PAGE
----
As part of a series of webinars for Movement & Skill Acquisition Ireland (Twitter), Dennis Hörtin (twitter) and I recently had the honor of presenting the work being carried out at AIK youth football in Sweden. You can check out the presentation here, with a really interesting Q&A.
The presentation focused on AIK youth football and their decision to remove its early selection model (see here), with a particular focus on the 8-12 age groups that are immediately affected by this decision. We delve in to the work of the AIK Research & Development department and offered some pedagogical principles to guide practice task design.
I have taken the liberty to add some extra notes to the presentation based on the numerous conversations and the great feedback we had after the presentation. Again, it needs to be made clear, this is no silver bullet.
Building a player development framework
Frameworks for youth player development need to be flexible (Bergeron et al., 2015), dynamic and adaptable to both, the cultural context, and that of the individual (Meyers et al., 2013; Vaughan et al., 2019). In other words, a player development framework needs to evolve in, interaction with the sociocultural context in which we are embedded. Avoid copy and paste!
“The problem is, when you copy a Dutch model or a Dutch way in to another country, it will not work. Our infrastructure is so unique for example”. – Jan Verbeek (KNVB)on the Learning in Development Podcast (See here)
Inherent barriers to changing practice in sports organizations, shaped by socio- cultural-historical constraints reveal a trajectory, a path dependency (see here), which is often difficult to change (Kiely, 2017, Rothwell, Davids & Stone, 2018; Ross, Gupta, & Sanders, 2018).
We need to investigate form of life to understand these socio-cultural- historical constraints and to create our own knowledge about the means of transforming ways of action to develop a flexible player development framework.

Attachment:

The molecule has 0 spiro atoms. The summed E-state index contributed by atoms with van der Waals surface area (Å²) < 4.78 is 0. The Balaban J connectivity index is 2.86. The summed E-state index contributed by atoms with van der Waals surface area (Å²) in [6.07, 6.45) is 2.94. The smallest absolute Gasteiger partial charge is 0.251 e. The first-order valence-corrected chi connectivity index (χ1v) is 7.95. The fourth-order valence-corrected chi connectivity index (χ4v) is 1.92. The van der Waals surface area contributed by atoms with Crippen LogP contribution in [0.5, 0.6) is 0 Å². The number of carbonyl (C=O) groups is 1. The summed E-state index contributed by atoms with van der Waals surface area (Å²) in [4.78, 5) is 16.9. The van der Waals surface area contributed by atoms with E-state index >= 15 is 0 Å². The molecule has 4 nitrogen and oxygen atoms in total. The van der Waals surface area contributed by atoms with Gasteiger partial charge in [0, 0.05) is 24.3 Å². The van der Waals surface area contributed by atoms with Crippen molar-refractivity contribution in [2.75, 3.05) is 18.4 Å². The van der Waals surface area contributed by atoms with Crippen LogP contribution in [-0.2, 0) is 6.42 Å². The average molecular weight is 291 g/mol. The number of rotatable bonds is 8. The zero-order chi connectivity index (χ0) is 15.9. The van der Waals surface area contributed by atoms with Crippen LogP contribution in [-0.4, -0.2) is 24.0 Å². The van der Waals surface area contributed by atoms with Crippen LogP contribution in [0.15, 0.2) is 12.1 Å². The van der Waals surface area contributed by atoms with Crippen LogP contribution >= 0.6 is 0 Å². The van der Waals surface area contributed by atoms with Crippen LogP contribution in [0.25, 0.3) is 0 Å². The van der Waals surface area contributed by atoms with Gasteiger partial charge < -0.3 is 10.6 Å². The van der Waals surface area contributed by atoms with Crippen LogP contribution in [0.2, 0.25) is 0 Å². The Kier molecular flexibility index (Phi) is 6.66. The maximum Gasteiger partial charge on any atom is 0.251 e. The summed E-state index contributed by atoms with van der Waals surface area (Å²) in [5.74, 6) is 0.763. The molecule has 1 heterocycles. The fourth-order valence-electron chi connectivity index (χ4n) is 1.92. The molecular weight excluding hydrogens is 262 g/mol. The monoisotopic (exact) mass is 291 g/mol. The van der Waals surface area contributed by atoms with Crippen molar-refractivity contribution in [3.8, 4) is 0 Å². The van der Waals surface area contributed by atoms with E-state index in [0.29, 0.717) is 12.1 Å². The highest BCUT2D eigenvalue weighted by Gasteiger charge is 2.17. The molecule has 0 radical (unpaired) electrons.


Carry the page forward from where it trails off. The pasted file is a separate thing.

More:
Form of life (What the AIK Research & Development department are continually investigating).
Form of life (Wittgenstein, 1953), describes the behaviors, attitudes, values, beliefs, practices and customs that shape the culture, philosophy, and climate of societies, institutions, sports organizations and player development programs in different societies (Rothwell, Davids & Stone, 2018). Karin Redelius (2013) captures the influence of form of life in Swedish youth sport, when she suggested that culture in a particular club or sports organization can be understood as partly a result of a historical process influenced by the development of society and the views of individual leaders, influencing type of practice design, who is considered talented, what distinguishes a good leader and what is considered success.
Working within a unified conceptual framework encouraged the coordination of shared principles and language that informed the ‘AIK Base’ framework, forming a coherent foundation for the club’s practice design and education programs.
Figure 1 AIK Base: AIK Research & Development
Practice task design
Coaches should see themselves as learning designers and what they do in practice is underpinned by a theoretical framework (at AIK we use ecological dynamics) as this will give them principles to guide their practice. This emphasizes the idea that young players are still on a learning journey. So, as Jason DeVos suggested in the Learning in Development podcast, “instead of player development pathway we should say player development journey”.
Regarding coach interventions and session objectives:
- We encourage coaches to move away from theme-based sessions and design practice around principles of play
In Possession: Search Discover Exploit gaps and space.
Recovering the Ball: Minimize opportunities for opponents to utilize space and gaps. Win the ball.
Coaches can check their design and reflect using the following diagram.
- Consequence (e.g. lose the ball, if you don’t win it back, opponents can score)